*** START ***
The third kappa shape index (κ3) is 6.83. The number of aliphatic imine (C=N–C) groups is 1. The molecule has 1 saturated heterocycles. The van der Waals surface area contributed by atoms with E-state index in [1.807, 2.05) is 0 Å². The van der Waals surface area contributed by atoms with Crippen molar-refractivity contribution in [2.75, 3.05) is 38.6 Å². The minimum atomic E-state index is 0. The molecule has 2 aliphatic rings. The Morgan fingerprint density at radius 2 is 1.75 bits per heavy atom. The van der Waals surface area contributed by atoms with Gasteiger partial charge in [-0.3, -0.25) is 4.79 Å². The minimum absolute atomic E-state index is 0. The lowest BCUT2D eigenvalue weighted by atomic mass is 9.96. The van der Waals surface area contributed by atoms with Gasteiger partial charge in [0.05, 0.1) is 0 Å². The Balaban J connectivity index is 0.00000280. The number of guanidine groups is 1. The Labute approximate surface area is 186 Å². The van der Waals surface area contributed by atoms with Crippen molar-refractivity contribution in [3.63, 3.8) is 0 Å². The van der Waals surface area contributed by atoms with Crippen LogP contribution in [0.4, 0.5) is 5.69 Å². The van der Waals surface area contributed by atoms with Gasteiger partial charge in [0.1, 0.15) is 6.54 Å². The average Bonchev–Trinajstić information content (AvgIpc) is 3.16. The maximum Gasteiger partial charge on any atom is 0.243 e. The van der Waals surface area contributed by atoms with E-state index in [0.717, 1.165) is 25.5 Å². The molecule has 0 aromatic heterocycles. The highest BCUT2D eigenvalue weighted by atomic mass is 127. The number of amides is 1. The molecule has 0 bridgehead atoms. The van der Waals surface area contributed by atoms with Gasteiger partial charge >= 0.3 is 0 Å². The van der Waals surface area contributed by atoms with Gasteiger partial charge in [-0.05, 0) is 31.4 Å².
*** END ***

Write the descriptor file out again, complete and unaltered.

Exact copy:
The third kappa shape index (κ3) is 6.83. The number of aliphatic imine (C=N–C) groups is 1. The molecule has 1 saturated heterocycles. The van der Waals surface area contributed by atoms with E-state index in [1.807, 2.05) is 0 Å². The van der Waals surface area contributed by atoms with Crippen molar-refractivity contribution in [2.75, 3.05) is 38.6 Å². The minimum atomic E-state index is 0. The molecule has 2 aliphatic rings. The Morgan fingerprint density at radius 2 is 1.75 bits per heavy atom. The van der Waals surface area contributed by atoms with Gasteiger partial charge in [-0.3, -0.25) is 4.79 Å². The minimum absolute atomic E-state index is 0. The lowest BCUT2D eigenvalue weighted by atomic mass is 9.96. The van der Waals surface area contributed by atoms with Gasteiger partial charge in [0.05, 0.1) is 0 Å². The Balaban J connectivity index is 0.00000280. The number of guanidine groups is 1. The Labute approximate surface area is 186 Å². The van der Waals surface area contributed by atoms with Crippen molar-refractivity contribution in [3.63, 3.8) is 0 Å². The van der Waals surface area contributed by atoms with Crippen LogP contribution in [0.4, 0.5) is 5.69 Å². The van der Waals surface area contributed by atoms with Gasteiger partial charge in [0.1, 0.15) is 6.54 Å². The average Bonchev–Trinajstić information content (AvgIpc) is 3.16. The maximum Gasteiger partial charge on any atom is 0.243 e. The van der Waals surface area contributed by atoms with E-state index in [0.717, 1.165) is 25.5 Å². The molecule has 0 aromatic heterocycles. The highest BCUT2D eigenvalue weighted by atomic mass is 127. The number of amides is 1. The molecule has 0 bridgehead atoms. The van der Waals surface area contributed by atoms with Gasteiger partial charge >= 0.3 is 0 Å². The van der Waals surface area contributed by atoms with Gasteiger partial charge in [-0.05, 0) is 31.4 Å².